Ugly vs Clean Code: an A/B Comparison Exercise

A Tale of Two Codebases

I have been working for years, off and on, on a “breakable toy” codebase to use for three main purposes: evaluating the technical skills of programming candidates at Pillar Technology, making baseline assessments about the technical skills of new hires and client programmers, and conducting classes on agile/OO programming practices. In this and coming blogs, I am going to share with you the codebase itself (Java/Eclipse project), and my experiences and insights while developing and using it. I am also going to solicit your input on how to improve it as a teaching/mentoring tool, and as a set of exercises for evaluating programmers.

The Problem Domain

The codebase is two completely separate implementations (Legacy and “Cleaner” implementations) of a 10 x 10 TicTacToe game where the first player to 5 in a row in any direction wins. You play against the computer, and it typically kicks your patootie, whichever version you are playing against. (Well, it kicks mine.)

So I happened upon the Legacy version of this codebase more than a year ago, when looking to design this pedagogical tool, and determined it to be perfect, in a kind of sick, pathological way. Let me explain. The original codebase is a Java applet. It is, including all the applet code, a single, 1200+ line “class” with dozens of methods that looks like this:

Actually, that snippet includes method extractions and renames that I did. It was much worse before I got a hold of it and starting retrofitting Mike Feathers-style “characterization tests” and doing bits of opportunistic refactoring here and there.

So the whole thing has a fabulously high cyclomatic complexity. In other words, though this little TicTacToe applet is quite clever algorithmically at kicking your keister, it is supremely inextensible code, along at least several axes of extension. That was exactly what I needed.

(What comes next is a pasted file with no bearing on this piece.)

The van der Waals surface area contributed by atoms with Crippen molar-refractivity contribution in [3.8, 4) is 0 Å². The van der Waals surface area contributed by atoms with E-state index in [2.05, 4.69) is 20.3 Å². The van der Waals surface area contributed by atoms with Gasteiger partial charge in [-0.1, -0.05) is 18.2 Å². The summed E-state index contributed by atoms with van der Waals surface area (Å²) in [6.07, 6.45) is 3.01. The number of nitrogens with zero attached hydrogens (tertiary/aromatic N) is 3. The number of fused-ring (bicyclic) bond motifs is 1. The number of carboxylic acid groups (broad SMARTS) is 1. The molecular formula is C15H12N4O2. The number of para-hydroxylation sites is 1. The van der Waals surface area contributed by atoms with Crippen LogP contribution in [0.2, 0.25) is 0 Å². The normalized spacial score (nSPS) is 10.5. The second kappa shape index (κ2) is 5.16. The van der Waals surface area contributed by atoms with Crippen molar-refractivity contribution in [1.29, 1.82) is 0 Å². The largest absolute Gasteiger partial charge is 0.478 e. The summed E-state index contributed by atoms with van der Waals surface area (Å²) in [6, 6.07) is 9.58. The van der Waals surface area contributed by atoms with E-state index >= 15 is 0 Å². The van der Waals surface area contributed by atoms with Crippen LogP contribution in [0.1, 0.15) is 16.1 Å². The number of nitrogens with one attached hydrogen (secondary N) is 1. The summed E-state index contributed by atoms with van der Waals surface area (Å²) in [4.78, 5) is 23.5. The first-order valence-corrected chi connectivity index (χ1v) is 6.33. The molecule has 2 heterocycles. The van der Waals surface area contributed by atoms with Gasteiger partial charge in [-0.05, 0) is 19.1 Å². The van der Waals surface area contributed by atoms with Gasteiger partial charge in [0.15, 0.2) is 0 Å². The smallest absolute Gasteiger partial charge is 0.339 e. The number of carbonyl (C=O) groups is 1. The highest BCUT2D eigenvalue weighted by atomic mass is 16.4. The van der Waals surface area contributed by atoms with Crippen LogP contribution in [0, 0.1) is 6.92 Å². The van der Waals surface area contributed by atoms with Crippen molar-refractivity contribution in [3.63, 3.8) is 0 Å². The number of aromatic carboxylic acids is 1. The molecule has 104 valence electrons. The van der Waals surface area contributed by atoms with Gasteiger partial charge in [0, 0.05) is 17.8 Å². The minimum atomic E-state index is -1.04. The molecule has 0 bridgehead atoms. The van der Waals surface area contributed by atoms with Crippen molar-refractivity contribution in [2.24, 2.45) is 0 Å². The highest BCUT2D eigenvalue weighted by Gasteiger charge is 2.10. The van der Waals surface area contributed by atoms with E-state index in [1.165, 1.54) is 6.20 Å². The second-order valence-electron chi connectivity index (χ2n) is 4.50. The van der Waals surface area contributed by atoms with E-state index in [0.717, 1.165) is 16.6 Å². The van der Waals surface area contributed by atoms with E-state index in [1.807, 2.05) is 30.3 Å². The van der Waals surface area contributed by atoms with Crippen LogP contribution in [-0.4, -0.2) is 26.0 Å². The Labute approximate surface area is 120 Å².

The Point of the Exercise

The entire point of the codebase and its various uses is to make the point of the differences between extensible and inextensible code, and to measure and teach these practices that are most central to the extensibility of a codebase. The point is actually to give people an experiential sense of the sum of NOT using the best practices listed above, on the one hand, and using them, on the other. It’s a sharp-edged little A/B comparison exercise.

[Note: this exercise was conducted, to rave reviews, at both Agile 2008 and Agile 2009.]

What I Did, Crazy Man that I Am

I began with this Legacy game code, and with the tentative steps of poking and prodding it with tests (more on all of that later). I played against it (and lost!) a lot. I began to learn the algorithmic problem domain (entirely despite the maddeningly bad design).

I then constructed a jUnit test harness that would enable me to play a new, test-driven version of the game against the old one, and measure how much of the time I won. And I began to test-drive my first version of this game.

I ran my head-to-head test a lot. It was depressing. Despite months of research and learning, I was still getting my rear kicked 98% of the time, or so.

And that is roughly where we shall pick up in the next blog post, when I’ll share with you a zip file of the entire Eclipse project, including the Legacy and Less-Legacy versions of the code.

Until then, fair readers.